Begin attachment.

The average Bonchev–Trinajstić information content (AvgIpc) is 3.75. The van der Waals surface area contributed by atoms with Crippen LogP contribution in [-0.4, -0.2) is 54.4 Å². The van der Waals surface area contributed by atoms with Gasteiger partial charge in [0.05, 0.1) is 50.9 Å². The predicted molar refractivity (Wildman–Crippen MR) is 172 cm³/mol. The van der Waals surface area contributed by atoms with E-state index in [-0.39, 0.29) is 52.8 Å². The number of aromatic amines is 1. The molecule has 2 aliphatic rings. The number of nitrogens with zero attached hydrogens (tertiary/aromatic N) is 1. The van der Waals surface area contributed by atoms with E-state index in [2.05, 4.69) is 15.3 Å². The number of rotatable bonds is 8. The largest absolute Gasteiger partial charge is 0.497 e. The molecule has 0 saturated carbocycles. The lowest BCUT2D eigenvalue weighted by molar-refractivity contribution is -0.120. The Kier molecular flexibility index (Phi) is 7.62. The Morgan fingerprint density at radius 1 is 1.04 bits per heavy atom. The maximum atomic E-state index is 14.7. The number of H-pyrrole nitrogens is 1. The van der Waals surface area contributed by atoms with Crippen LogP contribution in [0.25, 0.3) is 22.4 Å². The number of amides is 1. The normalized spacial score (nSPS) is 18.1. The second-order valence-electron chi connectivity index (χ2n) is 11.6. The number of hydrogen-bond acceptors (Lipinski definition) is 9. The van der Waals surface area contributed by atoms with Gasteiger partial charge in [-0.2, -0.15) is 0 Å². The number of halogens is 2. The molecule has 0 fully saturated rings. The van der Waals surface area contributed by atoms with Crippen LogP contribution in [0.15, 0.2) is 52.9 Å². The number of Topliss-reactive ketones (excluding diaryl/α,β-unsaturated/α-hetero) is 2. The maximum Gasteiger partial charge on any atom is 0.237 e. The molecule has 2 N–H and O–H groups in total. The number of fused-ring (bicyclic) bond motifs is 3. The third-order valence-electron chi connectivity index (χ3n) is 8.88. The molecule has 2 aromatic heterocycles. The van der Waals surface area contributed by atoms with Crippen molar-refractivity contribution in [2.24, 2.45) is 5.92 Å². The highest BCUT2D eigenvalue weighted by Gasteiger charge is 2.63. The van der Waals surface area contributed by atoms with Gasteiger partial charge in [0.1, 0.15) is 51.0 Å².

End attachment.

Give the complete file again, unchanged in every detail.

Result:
The average Bonchev–Trinajstić information content (AvgIpc) is 3.75. The van der Waals surface area contributed by atoms with Crippen LogP contribution in [-0.4, -0.2) is 54.4 Å². The van der Waals surface area contributed by atoms with Gasteiger partial charge in [0.05, 0.1) is 50.9 Å². The predicted molar refractivity (Wildman–Crippen MR) is 172 cm³/mol. The van der Waals surface area contributed by atoms with E-state index in [-0.39, 0.29) is 52.8 Å². The number of aromatic amines is 1. The molecule has 2 aliphatic rings. The number of nitrogens with zero attached hydrogens (tertiary/aromatic N) is 1. The van der Waals surface area contributed by atoms with E-state index in [2.05, 4.69) is 15.3 Å². The number of rotatable bonds is 8. The largest absolute Gasteiger partial charge is 0.497 e. The molecule has 0 saturated carbocycles. The lowest BCUT2D eigenvalue weighted by molar-refractivity contribution is -0.120. The Kier molecular flexibility index (Phi) is 7.62. The Morgan fingerprint density at radius 1 is 1.04 bits per heavy atom. The maximum atomic E-state index is 14.7. The number of H-pyrrole nitrogens is 1. The van der Waals surface area contributed by atoms with Crippen LogP contribution in [0.25, 0.3) is 22.4 Å². The number of amides is 1. The normalized spacial score (nSPS) is 18.1. The second-order valence-electron chi connectivity index (χ2n) is 11.6. The number of hydrogen-bond acceptors (Lipinski definition) is 9. The van der Waals surface area contributed by atoms with Gasteiger partial charge in [-0.2, -0.15) is 0 Å². The number of halogens is 2. The molecule has 0 fully saturated rings. The van der Waals surface area contributed by atoms with Crippen LogP contribution in [0.15, 0.2) is 52.9 Å². The number of Topliss-reactive ketones (excluding diaryl/α,β-unsaturated/α-hetero) is 2. The maximum Gasteiger partial charge on any atom is 0.237 e. The molecule has 2 N–H and O–H groups in total. The number of fused-ring (bicyclic) bond motifs is 3. The third-order valence-electron chi connectivity index (χ3n) is 8.88. The molecule has 2 aromatic heterocycles. The van der Waals surface area contributed by atoms with Crippen molar-refractivity contribution in [2.24, 2.45) is 5.92 Å². The highest BCUT2D eigenvalue weighted by Gasteiger charge is 2.63. The van der Waals surface area contributed by atoms with Gasteiger partial charge in [0.1, 0.15) is 51.0 Å².